"I can be that man," he told her.
When he smelled blood, Mere-Glim turned in the deep waters of the Marrow Sump, trying to find the source. Blood wasn't an unusual smell in these waters; bodies were dumped here every day, many still feebly struggling against death. But this blood was not only fresh, it had a certain rotten scent he'd come to know all too well.
He closed his eyes and flared his reptilian nostrils, and when he identified the current that carried the smell, he struck out along it, his webbed hands and feet propelling him swiftly through the clear waters. It took him only a few moments before he could see the erratically twitching figure trying to reach the surface.
By the time he reached her, the life was dimming from her eyes. He wasn't sure if she ever actually saw him. Blood still roiled in clouds from her nostrils and gaping mouth. He reached around her from behind and kicked purposefully toward the surface, but by the time he reached it, she had gone limp.
He took her into the skraw caves along the shoreline anyway, and laid her out on the little bier his coworkers had made from woven cane and grass for the dead to rest on. In the sunlight she'd looked old, worn, with black bags beneath her eyes and hair like lank kelp, but here in the phosphorescence from the cave walls she appeared younger, more like the ten or fifteen years she probably actually was. On Umbriel, people were born as adults, and those born to be skraws, to tend and harvest the sump, had nothing that resembled a childhood.
He heard others approaching and looked over his shoulder to see his friend Wert and a young skraw named Oluth.
"Joacin," Wert sighed. "I knew she couldn't last much longer."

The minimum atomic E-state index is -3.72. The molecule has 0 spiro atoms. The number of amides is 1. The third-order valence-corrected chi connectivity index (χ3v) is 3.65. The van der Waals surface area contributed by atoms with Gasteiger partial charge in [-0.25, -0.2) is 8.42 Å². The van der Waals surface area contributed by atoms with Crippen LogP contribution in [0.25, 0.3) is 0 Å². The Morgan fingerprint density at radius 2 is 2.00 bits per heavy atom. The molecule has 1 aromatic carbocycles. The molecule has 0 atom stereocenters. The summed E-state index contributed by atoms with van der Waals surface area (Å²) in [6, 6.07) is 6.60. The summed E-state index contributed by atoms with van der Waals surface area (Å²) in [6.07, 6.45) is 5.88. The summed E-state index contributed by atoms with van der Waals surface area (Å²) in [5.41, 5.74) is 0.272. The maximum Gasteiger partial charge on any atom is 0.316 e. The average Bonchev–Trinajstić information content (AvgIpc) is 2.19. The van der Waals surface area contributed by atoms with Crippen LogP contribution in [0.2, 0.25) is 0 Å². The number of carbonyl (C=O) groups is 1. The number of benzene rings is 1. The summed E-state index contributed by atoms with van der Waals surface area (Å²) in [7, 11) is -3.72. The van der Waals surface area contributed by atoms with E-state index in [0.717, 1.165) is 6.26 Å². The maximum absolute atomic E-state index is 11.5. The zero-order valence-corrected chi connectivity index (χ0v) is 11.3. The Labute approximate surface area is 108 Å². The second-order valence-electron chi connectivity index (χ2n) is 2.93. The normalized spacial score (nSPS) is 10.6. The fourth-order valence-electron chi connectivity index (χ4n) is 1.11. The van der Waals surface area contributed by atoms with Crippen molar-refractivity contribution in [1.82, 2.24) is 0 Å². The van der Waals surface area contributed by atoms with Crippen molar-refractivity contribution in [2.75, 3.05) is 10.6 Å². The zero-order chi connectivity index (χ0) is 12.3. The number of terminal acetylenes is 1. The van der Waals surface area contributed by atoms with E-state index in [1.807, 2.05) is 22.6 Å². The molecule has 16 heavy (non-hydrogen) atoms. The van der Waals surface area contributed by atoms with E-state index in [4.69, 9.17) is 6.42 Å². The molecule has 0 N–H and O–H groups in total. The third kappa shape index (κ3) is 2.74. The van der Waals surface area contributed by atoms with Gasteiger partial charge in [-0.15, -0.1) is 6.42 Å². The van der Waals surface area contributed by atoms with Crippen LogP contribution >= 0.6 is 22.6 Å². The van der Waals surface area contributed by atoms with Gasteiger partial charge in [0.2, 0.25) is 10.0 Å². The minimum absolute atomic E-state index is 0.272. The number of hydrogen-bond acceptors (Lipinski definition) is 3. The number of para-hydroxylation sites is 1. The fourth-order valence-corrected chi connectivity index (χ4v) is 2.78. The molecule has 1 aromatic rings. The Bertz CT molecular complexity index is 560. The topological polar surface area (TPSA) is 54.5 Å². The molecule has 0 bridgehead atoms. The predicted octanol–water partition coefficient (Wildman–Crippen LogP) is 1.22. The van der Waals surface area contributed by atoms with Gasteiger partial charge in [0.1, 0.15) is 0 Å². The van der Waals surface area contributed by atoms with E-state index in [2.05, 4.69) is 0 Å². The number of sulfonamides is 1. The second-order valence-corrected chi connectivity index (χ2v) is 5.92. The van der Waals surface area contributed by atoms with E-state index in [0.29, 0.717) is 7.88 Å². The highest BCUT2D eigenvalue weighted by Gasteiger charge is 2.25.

"I'm sorry," Glim told him. "I couldn't reach her in time."
"It wouldn't have mattered," Wert said. "If you had, she might have lived another day."
"A day is a day," Glim said.
Wert knelt and studied the woman's face for a long moment, his own visage more long and doleful than usual.
"When do we move forward?" he asked without looking up. "Isn't it time to take the next step?"
"We're done with the maps," Oluth blurted. He was young, probably no more than three years old; his skin had only the barest hint of the jaundice that plagued the older skraws.
"Good," Glim replied.
"So-like Wert said-what's next?" the hatchling went on eagerly.
"I'm still planning that," Glim told him.
"You excited everyone, Glim," Wert said. "You gave us all hope. But now-some say that you're stalling."
"We have to be prepared," Glim said. "We have to be careful. Once we start, there's no turning back. Does everyone understand that?"
"They do," Wert said. "They're ready to do what you say, Glim. But you have to say something."
Glim felt his heart sink. "Soon," he said.
"I'll let you know."
Wert frowned, but nodded. Then he turned to Oluth.
"Go with Glim. He'll show you about the lower sump. You'll be working down there with him."
"It'll be an honor," Oluth said.
Glim waited for Oluth to go take the vapors and felt guilty. The caustic fumes allowed the skraws to breathe underwater, but they also killed them young, as they had just killed Joacin. Of all the skraws, he was the only one who hadn't been born on Umbriel, the only Argonian- the only one who didn't need the vapors to breathe beneath the surface.
When the youngster joined him in the shallows, Glim took him down below the midway of the cone-shaped body of water and showed him the cocooned figures fastened to the wall. Inside each was something that had started as a worm smaller than his least claw, but were now in various stages of becoming inhabitants of Umbriel. He brushed against one near term, a lanky female who-in appearance-would be human. Next to her grew a brick-red creature with horns, and farther along a man with the dusky skin of a Dunmer. All began as worms, however, and beneath appearances they were all Umbrielians. He tried not to be annoyed by Oluth's eagerness as he explained the procedures for tending the unborn and moving them to the birthing pools when their time came, and how to know that time. He could tell the boy was only half paying attention. He kept glancing around, especially down, to the bottom of the sump, where the actinic glare of the connexion with the ingenium lay.
"You're curious about that?" Glim asked.
"That's the ingenium," Oluth said. "That's the heart and soul of Umbriel. If we controlled that . . . "
"Even if we could do it," Glim said, "that would be too much."
"But if we're to really revolt, carry the fight to the lords-"